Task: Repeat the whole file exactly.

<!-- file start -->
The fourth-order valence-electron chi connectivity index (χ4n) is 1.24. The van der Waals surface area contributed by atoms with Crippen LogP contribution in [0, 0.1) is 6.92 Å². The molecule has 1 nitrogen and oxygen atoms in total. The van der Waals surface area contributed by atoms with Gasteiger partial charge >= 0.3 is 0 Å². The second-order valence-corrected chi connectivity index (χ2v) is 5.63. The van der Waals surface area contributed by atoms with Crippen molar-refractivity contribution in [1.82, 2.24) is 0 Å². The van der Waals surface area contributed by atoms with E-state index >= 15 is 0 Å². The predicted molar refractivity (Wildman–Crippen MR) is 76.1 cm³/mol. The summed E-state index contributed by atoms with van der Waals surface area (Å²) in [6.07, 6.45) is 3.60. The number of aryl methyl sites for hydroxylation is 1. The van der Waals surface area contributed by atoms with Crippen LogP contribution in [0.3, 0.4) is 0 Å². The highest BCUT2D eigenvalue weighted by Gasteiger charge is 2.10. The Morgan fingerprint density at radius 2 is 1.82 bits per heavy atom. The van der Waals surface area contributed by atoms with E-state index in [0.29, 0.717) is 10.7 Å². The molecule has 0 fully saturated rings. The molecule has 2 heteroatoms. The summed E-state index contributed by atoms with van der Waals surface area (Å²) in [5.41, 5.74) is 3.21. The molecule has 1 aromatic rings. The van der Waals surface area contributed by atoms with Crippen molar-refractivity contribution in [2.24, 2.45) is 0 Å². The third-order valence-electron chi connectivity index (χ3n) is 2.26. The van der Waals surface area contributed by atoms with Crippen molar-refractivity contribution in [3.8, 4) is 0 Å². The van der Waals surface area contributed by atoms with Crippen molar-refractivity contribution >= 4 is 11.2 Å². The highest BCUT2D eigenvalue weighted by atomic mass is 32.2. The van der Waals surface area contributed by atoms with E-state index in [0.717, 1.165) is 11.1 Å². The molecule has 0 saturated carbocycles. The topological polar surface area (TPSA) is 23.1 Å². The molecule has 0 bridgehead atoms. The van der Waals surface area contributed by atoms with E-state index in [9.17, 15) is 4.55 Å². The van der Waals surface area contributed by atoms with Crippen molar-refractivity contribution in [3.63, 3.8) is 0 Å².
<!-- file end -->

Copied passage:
The fourth-order valence-electron chi connectivity index (χ4n) is 1.24. The van der Waals surface area contributed by atoms with Crippen LogP contribution in [0, 0.1) is 6.92 Å². The molecule has 1 nitrogen and oxygen atoms in total. The van der Waals surface area contributed by atoms with Gasteiger partial charge >= 0.3 is 0 Å². The second-order valence-corrected chi connectivity index (χ2v) is 5.63. The van der Waals surface area contributed by atoms with Crippen molar-refractivity contribution in [1.82, 2.24) is 0 Å². The van der Waals surface area contributed by atoms with E-state index >= 15 is 0 Å². The predicted molar refractivity (Wildman–Crippen MR) is 76.1 cm³/mol. The summed E-state index contributed by atoms with van der Waals surface area (Å²) in [6.07, 6.45) is 3.60. The number of aryl methyl sites for hydroxylation is 1. The van der Waals surface area contributed by atoms with Crippen LogP contribution in [0.3, 0.4) is 0 Å². The highest BCUT2D eigenvalue weighted by Gasteiger charge is 2.10. The Morgan fingerprint density at radius 2 is 1.82 bits per heavy atom. The van der Waals surface area contributed by atoms with E-state index in [0.29, 0.717) is 10.7 Å². The molecule has 0 fully saturated rings. The molecule has 2 heteroatoms. The summed E-state index contributed by atoms with van der Waals surface area (Å²) in [5.41, 5.74) is 3.21. The molecule has 1 aromatic rings. The van der Waals surface area contributed by atoms with Crippen molar-refractivity contribution in [2.24, 2.45) is 0 Å². The third-order valence-electron chi connectivity index (χ3n) is 2.26. The van der Waals surface area contributed by atoms with Crippen molar-refractivity contribution in [3.8, 4) is 0 Å². The van der Waals surface area contributed by atoms with Crippen molar-refractivity contribution >= 4 is 11.2 Å². The highest BCUT2D eigenvalue weighted by atomic mass is 32.2. The van der Waals surface area contributed by atoms with E-state index in [0.717, 1.165) is 11.1 Å². The molecule has 0 saturated carbocycles. The topological polar surface area (TPSA) is 23.1 Å². The molecule has 0 bridgehead atoms. The van der Waals surface area contributed by atoms with E-state index in [9.17, 15) is 4.55 Å². The van der Waals surface area contributed by atoms with Crippen molar-refractivity contribution in [3.63, 3.8) is 0 Å².